The human body works best when in constant gentle motion. It is a fluid system of muscles, bones and nerves that interact dynamically, and, miraculously, the more we engage this system, the better it functions. The body did not evolve to be in one stationary position for a prolonged period of time. The anatomy of the posterior chain is not well-suited for sitting at desks and car seats for as much time as the modern lifestyle demands. Likewise, our shoulder joints and upper back muscles were not designed to type on a computer or text on a cellular device for multiple hours each day. The body is, however, extremely adaptive and will re-pattern itself on both muscular and neurological levels to sync with our daily activity. The bad news is that when we offer the body very little activity, it will respond with stiffening into the position of most use. The muscles that are overstretched will be in constant pain, while the muscles that are continually contracted will lose their range of motion, along with the associated joints. The good news is that, since the body and brain are adaptive, we can reprogram these pain and stiffness patterns with small adjustments in our daily lives.
Sitting has been labeled the new smoking. Bio-mechanist Katy Bowman, says that while this labeling may sell standing desks, it largely misses the point.* The problem is not necessarily sitting but a lack of movement. Standing in the same place for a long time will produce a different set of aches and pains, but the negative effects on the body are similar. During my years as a restaurant manager, I moved around the restaurant for ten hours at a time, and I always felt very agile. Every once in a while, there would be a particularly busy night during which I would have to stand at the host desk all night to control the flow, instead of moving around from table to table. Waking up the next day after those nights, my body felt very stiff, with both my feet and my back scolding me for my lack of motion the night before. Simply standing up for your whole work day can be just as detrimental as sitting. Bowman explains that the body will adapt to any type of repetitive positioning, so it’s best to avoid staying in a single position for indefinite periods of time. Adaptable workstations are the best, but many people do not have access to these. Her advice: move around. Take small breaks during the workday to get up and walk even if it’s just for three minutes at a time. If you stand, use those breaks for movement. Vary your positions, whether sitting or standing (better if you can do both during your day), so you are never in the same position for an extended period of time. One of Bowman’s main concerns with our current level of inactivity is that the body adapts not only on a musculoskeletal level, but at the cellular level as well. Lack of movement changes blood flow and arterial geometry, which can cause coronary artery calcification. This is an early marker of heart disease, making the case for increased movement that much more compelling.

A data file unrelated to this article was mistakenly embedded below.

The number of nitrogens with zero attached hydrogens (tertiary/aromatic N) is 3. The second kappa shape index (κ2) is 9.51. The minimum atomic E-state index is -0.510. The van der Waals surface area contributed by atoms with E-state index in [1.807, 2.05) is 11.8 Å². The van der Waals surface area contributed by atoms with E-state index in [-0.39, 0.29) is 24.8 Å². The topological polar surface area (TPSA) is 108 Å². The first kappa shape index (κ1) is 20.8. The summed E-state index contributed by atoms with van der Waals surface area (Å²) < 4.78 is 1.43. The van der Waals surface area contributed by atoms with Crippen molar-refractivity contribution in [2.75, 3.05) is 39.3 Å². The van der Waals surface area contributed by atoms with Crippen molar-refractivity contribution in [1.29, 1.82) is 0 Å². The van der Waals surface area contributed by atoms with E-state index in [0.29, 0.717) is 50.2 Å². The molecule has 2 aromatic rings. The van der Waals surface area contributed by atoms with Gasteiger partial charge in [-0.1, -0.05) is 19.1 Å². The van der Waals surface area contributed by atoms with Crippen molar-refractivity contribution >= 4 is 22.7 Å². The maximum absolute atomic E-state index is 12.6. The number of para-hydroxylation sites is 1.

It’s also important to keep the brain awake during periods of inactivity. Anat Baniel says “It’s the wakefulness of the brain that determines, to a great extent, the level of activity of the muscles, and, thus, our health and well-being.”** In other words, during prolonged sitting or standing, the parts of the body we are not using largely disappear from the brain’s activity map and the brain “goes to sleep”. The key, again, is to try to keep the entire body active when possible with constant gentle motion, so the entire body is being mapped to the brain. One easy way to accomplish this is to sit in chairs that encourage movement. Chair seats that are slanted backward, for example, immobilize the posterior chain, cause slouching and prohibit small movements while sitting. For periods of prolonged standing, you can keep the mind-body connection dynamic by activating your muscles and keeping your joints in proper alignment. Your joints should stack up one over the other and all muscles should be lightly engaged.
Those of us who log an hour or two of exercise in the morning are not immune to the negative effects of inactivity, if we are sedentary for the rest of the day. So-called “active couch potatoes” experience the same degenerative outcomes of multiple hours without motion, regardless of how hard they hit the CrossFit in the morning. Taking the time and incentive to take the stairs, perform gentle stretches at the desk, and to be mindful to stand dynamically when in the grocery line can benefit everyone. With just a few small tweaks to our daily routines, we can ensure that our bodies stay as supple and agile as possible for the benefit of our greater health.
*”Standing Pretty”, What Doctors Don’t Tell You, February 2017
**”Dynamic Sitting”, What Doctors Don’t Tell You, February 2017